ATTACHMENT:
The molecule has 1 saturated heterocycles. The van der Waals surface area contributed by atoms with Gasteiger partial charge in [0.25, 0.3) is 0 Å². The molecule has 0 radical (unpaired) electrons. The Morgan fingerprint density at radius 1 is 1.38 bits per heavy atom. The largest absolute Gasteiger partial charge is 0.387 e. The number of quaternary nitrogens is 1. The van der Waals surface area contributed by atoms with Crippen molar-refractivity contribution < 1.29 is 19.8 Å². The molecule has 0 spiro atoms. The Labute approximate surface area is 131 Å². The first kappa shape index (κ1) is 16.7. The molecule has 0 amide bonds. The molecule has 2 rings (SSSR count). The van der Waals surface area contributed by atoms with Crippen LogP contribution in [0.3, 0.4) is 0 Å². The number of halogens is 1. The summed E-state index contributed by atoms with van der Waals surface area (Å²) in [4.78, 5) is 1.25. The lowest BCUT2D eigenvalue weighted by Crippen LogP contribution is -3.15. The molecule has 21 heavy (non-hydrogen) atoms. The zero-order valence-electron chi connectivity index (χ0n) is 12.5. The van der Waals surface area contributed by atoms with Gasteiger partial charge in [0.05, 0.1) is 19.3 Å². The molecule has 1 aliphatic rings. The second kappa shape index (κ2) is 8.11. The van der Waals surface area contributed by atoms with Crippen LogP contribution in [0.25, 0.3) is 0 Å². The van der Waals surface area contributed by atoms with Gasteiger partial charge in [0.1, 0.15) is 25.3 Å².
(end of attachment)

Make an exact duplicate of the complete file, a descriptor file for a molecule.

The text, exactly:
The molecule has 1 saturated heterocycles. The van der Waals surface area contributed by atoms with Gasteiger partial charge in [0.25, 0.3) is 0 Å². The molecule has 0 radical (unpaired) electrons. The Morgan fingerprint density at radius 1 is 1.38 bits per heavy atom. The largest absolute Gasteiger partial charge is 0.387 e. The number of quaternary nitrogens is 1. The van der Waals surface area contributed by atoms with Crippen molar-refractivity contribution < 1.29 is 19.8 Å². The molecule has 0 spiro atoms. The Labute approximate surface area is 131 Å². The first kappa shape index (κ1) is 16.7. The molecule has 0 amide bonds. The molecule has 2 rings (SSSR count). The van der Waals surface area contributed by atoms with Crippen LogP contribution in [0.3, 0.4) is 0 Å². The number of halogens is 1. The summed E-state index contributed by atoms with van der Waals surface area (Å²) in [4.78, 5) is 1.25. The lowest BCUT2D eigenvalue weighted by Crippen LogP contribution is -3.15. The molecule has 21 heavy (non-hydrogen) atoms. The zero-order valence-electron chi connectivity index (χ0n) is 12.5. The van der Waals surface area contributed by atoms with Gasteiger partial charge in [0.05, 0.1) is 19.3 Å². The molecule has 1 aliphatic rings. The second kappa shape index (κ2) is 8.11. The van der Waals surface area contributed by atoms with Crippen LogP contribution in [0.25, 0.3) is 0 Å². The van der Waals surface area contributed by atoms with Gasteiger partial charge in [0.1, 0.15) is 25.3 Å².